|System: DS||Review Rating Legend|
|Dev: RED Entertainment||1.0 - 1.9 = Avoid||4.0 - 4.4 = Great|
|Pub: Nintendo||2.0 - 2.4 = Poor||4.5 - 4.9 = Must Buy|
|Release: Aug. 8, 2009||2.5 - 2.9 = Average||5.0 = The Best|
|Players: 1-2||3.0 - 3.4 = Fair|
|ESRB Rating: Everyone||3.5 - 3.9 = Good|
by Adam Brown
The Pokémon series of games have been an immense success for Nintendo since their initial introduction back on the spinach-green screen of the Game Boy. These titles' mix of strategy, collection, and RPG elements were a big hit with gamers young and old, helping the franchise to become the second most lucrative game-based property in history, falling only behind Nintendo's other powerhouse franchise the Mario series.
With all of the success Nintendo has found with Pokémon titles, I suppose it should come as little surprise that they'd try to capitalize by making other games with similar gameplay and themes in an attempt to perhaps create another major franchise. Their most recent attempt is Fossil Fighters, and despite it being a decent game I really don't think it'll wind up having the same mass appeal or success as Pokémon.
Fossil Fighters definitely has an interesting concept behind it, mixing equal parts Pokémon, Spectrobes, and Jurassic Park into a single package. Instead of just collecting Pokémon knock-offs, players are tasked with unearthing vivosaur (this game's name for dinosaur) fossils in order to revive the creatures and use them to combat other Fossil Fighters. The only major problem with this is that while dinosaurs are great and loved especially by children, they lack much of the charm and visual diversity that is inherent in their Pokémon counterparts. Many of the vivosaurs can have similar shapes and forms, leaving only slight differences in color and details to visually differentiate themselves from one another. This certainly leads to not really caring at all about your vivosaurs beyond their different abilities and fighting stats. However, the game does attempt to inject some personality with the characters you'll meet along your adventure such as your spoiled companion Rosie, the forgetful Dr. Diggins, and your constant adversaries the BB Bandits.
Fossil Fighters starts off as one would expect from a game of this type, with a gradual introduction to the title's gameplay mechanics. The meat of this game's experience can be boiled down to three main aspects: digging, cleaning, and fighting. For the digging, players are given fossil sonar located on the top screen that allows them to scan beneath the ground's surface in order to find hidden fossils. Pressing the left or right shoulder buttons activates the sonar, with diggable items appearing as blips on the screen. Then it's just a matter of correctly positioning yourself in front of the blip and using you trusty pickaxe to uncover your find. However, not every blip will net you a fossil, as some can turn out to be gems or even useless rocks. This aspect of the game is rather fun: constantly being on the lookout for hidden blips to aid you in your travels.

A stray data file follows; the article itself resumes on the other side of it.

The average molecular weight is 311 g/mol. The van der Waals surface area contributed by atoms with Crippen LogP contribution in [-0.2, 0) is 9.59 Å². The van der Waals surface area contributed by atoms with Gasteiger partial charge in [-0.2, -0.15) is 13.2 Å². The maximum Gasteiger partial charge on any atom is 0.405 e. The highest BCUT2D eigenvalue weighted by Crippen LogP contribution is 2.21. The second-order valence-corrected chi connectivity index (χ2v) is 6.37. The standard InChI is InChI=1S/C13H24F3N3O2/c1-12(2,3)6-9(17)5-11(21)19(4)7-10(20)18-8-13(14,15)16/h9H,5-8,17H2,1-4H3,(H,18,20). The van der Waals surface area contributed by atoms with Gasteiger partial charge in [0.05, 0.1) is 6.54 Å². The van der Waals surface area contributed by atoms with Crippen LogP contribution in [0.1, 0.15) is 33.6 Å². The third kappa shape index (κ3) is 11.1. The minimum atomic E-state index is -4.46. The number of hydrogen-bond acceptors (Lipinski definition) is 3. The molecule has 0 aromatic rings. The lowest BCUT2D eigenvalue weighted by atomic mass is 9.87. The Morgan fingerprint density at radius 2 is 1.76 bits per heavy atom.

Cleaning can also be a fairly enjoyable experience, and is necessary to gain more vivosaurs to help you in combat. You can only hold eight fossil rocks at a time, which is pretty lame, but once your pockets are full, you can head back to the fossil center in order to discover what you've found. Fossils are cleaned by destroying the rock in which they are encased, but it is rather important to be careful because sloppy cleaning can lead to underpowered vivosaurs or even broken fossils. Players are given a hammer to smash away the larger, thicker rock encasings, while the drill is more precise but takes much longer to chip away stone. You'll need to find a good balance between using the two, as cleaning fossils is done with a ninety second time limit so speed and accuracy are very important.
As you are cleaning your fossils there is a meter on the top screen that displays your progress, although it is hard to look at while trying to quickly uncover your fossil. Damaging the fossil will cause the top of the meter to begin to fill with red, and successfully clearing rock will fill the meter with blue from the bottom. The amount of damage done to the fossil will ultimately drive down the power of the piece by not allowing the blue bar to fill the entire meter, resulting in a lower cleaning score. The better you do at cleaning these fossils, the more powerful the piece will be. This works pretty well, making each fossil cleaning fairly tense but enjoyable. If you happen to do poorly, it isn't necessarily the end of the world either since you can always try again later if you find another of the same fossil. The game will also allow you to have a cleaning robot perform these tasks for you if you find them getting tedious, or if you just want to take a break from the stresses of cleaning.